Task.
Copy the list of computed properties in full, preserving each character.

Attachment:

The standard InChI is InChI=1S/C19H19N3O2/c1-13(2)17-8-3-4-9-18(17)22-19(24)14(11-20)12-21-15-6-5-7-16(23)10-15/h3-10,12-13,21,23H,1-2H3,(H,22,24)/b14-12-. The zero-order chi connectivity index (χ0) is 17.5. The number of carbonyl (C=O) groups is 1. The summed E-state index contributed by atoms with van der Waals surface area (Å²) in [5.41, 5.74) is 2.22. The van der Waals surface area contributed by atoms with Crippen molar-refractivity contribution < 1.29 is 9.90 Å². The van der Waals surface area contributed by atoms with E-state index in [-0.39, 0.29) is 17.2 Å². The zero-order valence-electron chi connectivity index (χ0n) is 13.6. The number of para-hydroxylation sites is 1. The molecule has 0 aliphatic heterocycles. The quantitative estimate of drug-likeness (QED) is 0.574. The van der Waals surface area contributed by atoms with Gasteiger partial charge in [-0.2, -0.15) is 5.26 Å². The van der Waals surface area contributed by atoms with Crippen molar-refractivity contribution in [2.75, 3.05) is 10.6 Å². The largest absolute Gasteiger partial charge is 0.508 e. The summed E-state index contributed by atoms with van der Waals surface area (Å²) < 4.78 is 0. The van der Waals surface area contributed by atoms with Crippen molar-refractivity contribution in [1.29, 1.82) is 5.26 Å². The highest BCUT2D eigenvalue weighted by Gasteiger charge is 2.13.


The standard InChI is InChI=1S/C19H19N3O2/c1-13(2)17-8-3-4-9-18(17)22-19(24)14(11-20)12-21-15-6-5-7-16(23)10-15/h3-10,12-13,21,23H,1-2H3,(H,22,24)/b14-12-. The zero-order chi connectivity index (χ0) is 17.5. The number of carbonyl (C=O) groups is 1. The summed E-state index contributed by atoms with van der Waals surface area (Å²) in [5.41, 5.74) is 2.22. The van der Waals surface area contributed by atoms with Crippen molar-refractivity contribution < 1.29 is 9.90 Å². The van der Waals surface area contributed by atoms with E-state index in [-0.39, 0.29) is 17.2 Å². The zero-order valence-electron chi connectivity index (χ0n) is 13.6. The number of para-hydroxylation sites is 1. The molecule has 0 aliphatic heterocycles. The quantitative estimate of drug-likeness (QED) is 0.574. The van der Waals surface area contributed by atoms with Gasteiger partial charge in [-0.2, -0.15) is 5.26 Å². The van der Waals surface area contributed by atoms with Crippen molar-refractivity contribution in [2.75, 3.05) is 10.6 Å². The largest absolute Gasteiger partial charge is 0.508 e. The summed E-state index contributed by atoms with van der Waals surface area (Å²) < 4.78 is 0. The van der Waals surface area contributed by atoms with Crippen molar-refractivity contribution in [1.29, 1.82) is 5.26 Å². The highest BCUT2D eigenvalue weighted by Gasteiger charge is 2.13.